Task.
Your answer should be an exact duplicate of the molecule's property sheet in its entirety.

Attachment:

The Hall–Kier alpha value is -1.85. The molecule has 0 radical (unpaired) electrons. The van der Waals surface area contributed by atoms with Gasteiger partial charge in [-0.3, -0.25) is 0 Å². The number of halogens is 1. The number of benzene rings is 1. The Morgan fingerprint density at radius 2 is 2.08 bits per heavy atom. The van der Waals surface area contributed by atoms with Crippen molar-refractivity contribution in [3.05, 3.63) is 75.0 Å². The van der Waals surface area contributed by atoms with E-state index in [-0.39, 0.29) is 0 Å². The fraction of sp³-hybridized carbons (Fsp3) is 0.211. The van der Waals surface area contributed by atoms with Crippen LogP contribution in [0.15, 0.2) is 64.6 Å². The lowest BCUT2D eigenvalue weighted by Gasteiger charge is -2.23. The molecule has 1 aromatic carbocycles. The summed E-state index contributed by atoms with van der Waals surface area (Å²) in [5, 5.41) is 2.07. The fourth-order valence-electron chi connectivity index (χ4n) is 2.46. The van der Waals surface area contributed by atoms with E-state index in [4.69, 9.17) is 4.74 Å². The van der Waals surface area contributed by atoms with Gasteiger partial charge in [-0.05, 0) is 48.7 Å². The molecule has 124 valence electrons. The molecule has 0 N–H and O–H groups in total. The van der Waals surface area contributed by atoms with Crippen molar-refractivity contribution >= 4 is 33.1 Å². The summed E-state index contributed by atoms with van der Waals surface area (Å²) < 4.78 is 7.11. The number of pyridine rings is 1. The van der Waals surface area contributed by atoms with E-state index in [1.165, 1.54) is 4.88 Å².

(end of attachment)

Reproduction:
The Hall–Kier alpha value is -1.85. The molecule has 0 radical (unpaired) electrons. The van der Waals surface area contributed by atoms with Gasteiger partial charge in [-0.3, -0.25) is 0 Å². The number of halogens is 1. The number of benzene rings is 1. The Morgan fingerprint density at radius 2 is 2.08 bits per heavy atom. The van der Waals surface area contributed by atoms with Crippen molar-refractivity contribution in [3.05, 3.63) is 75.0 Å². The van der Waals surface area contributed by atoms with E-state index in [-0.39, 0.29) is 0 Å². The fraction of sp³-hybridized carbons (Fsp3) is 0.211. The van der Waals surface area contributed by atoms with Crippen LogP contribution in [0.15, 0.2) is 64.6 Å². The lowest BCUT2D eigenvalue weighted by Gasteiger charge is -2.23. The molecule has 1 aromatic carbocycles. The summed E-state index contributed by atoms with van der Waals surface area (Å²) in [5, 5.41) is 2.07. The fourth-order valence-electron chi connectivity index (χ4n) is 2.46. The van der Waals surface area contributed by atoms with E-state index in [4.69, 9.17) is 4.74 Å². The van der Waals surface area contributed by atoms with Gasteiger partial charge in [-0.05, 0) is 48.7 Å². The molecule has 124 valence electrons. The molecule has 0 N–H and O–H groups in total. The van der Waals surface area contributed by atoms with Crippen molar-refractivity contribution >= 4 is 33.1 Å². The summed E-state index contributed by atoms with van der Waals surface area (Å²) < 4.78 is 7.11. The number of pyridine rings is 1. The van der Waals surface area contributed by atoms with E-state index in [1.165, 1.54) is 4.88 Å².